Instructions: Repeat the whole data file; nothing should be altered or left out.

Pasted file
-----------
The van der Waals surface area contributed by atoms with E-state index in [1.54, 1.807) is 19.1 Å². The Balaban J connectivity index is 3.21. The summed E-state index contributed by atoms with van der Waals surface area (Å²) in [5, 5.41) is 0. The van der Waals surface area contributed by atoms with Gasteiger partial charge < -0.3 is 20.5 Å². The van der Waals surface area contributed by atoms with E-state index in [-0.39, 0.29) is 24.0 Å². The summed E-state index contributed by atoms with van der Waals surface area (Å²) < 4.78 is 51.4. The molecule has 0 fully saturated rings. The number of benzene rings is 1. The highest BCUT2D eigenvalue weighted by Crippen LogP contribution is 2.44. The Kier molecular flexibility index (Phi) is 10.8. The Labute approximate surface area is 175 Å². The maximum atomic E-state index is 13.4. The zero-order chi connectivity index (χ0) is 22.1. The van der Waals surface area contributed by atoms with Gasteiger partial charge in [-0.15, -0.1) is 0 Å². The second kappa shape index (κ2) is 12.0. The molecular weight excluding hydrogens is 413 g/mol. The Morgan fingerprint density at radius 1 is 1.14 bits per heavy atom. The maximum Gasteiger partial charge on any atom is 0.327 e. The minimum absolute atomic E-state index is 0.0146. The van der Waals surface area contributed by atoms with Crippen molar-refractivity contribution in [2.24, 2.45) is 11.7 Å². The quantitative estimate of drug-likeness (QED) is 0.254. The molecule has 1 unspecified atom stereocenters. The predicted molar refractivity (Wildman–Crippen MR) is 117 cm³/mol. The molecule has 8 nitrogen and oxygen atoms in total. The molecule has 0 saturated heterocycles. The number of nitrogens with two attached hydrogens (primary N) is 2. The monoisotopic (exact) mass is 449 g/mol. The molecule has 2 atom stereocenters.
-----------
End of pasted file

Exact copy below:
The van der Waals surface area contributed by atoms with E-state index in [1.54, 1.807) is 19.1 Å². The Balaban J connectivity index is 3.21. The summed E-state index contributed by atoms with van der Waals surface area (Å²) in [5, 5.41) is 0. The van der Waals surface area contributed by atoms with Gasteiger partial charge < -0.3 is 20.5 Å². The van der Waals surface area contributed by atoms with E-state index in [-0.39, 0.29) is 24.0 Å². The summed E-state index contributed by atoms with van der Waals surface area (Å²) < 4.78 is 51.4. The molecule has 0 fully saturated rings. The number of benzene rings is 1. The highest BCUT2D eigenvalue weighted by Crippen LogP contribution is 2.44. The Kier molecular flexibility index (Phi) is 10.8. The Labute approximate surface area is 175 Å². The maximum atomic E-state index is 13.4. The zero-order chi connectivity index (χ0) is 22.1. The van der Waals surface area contributed by atoms with Gasteiger partial charge in [-0.15, -0.1) is 0 Å². The second kappa shape index (κ2) is 12.0. The molecular weight excluding hydrogens is 413 g/mol. The Morgan fingerprint density at radius 1 is 1.14 bits per heavy atom. The maximum Gasteiger partial charge on any atom is 0.327 e. The minimum absolute atomic E-state index is 0.0146. The van der Waals surface area contributed by atoms with Crippen molar-refractivity contribution in [2.24, 2.45) is 11.7 Å². The quantitative estimate of drug-likeness (QED) is 0.254. The molecule has 1 unspecified atom stereocenters. The predicted molar refractivity (Wildman–Crippen MR) is 117 cm³/mol. The molecule has 8 nitrogen and oxygen atoms in total. The molecule has 0 saturated heterocycles. The number of nitrogens with two attached hydrogens (primary N) is 2. The monoisotopic (exact) mass is 449 g/mol. The molecule has 2 atom stereocenters.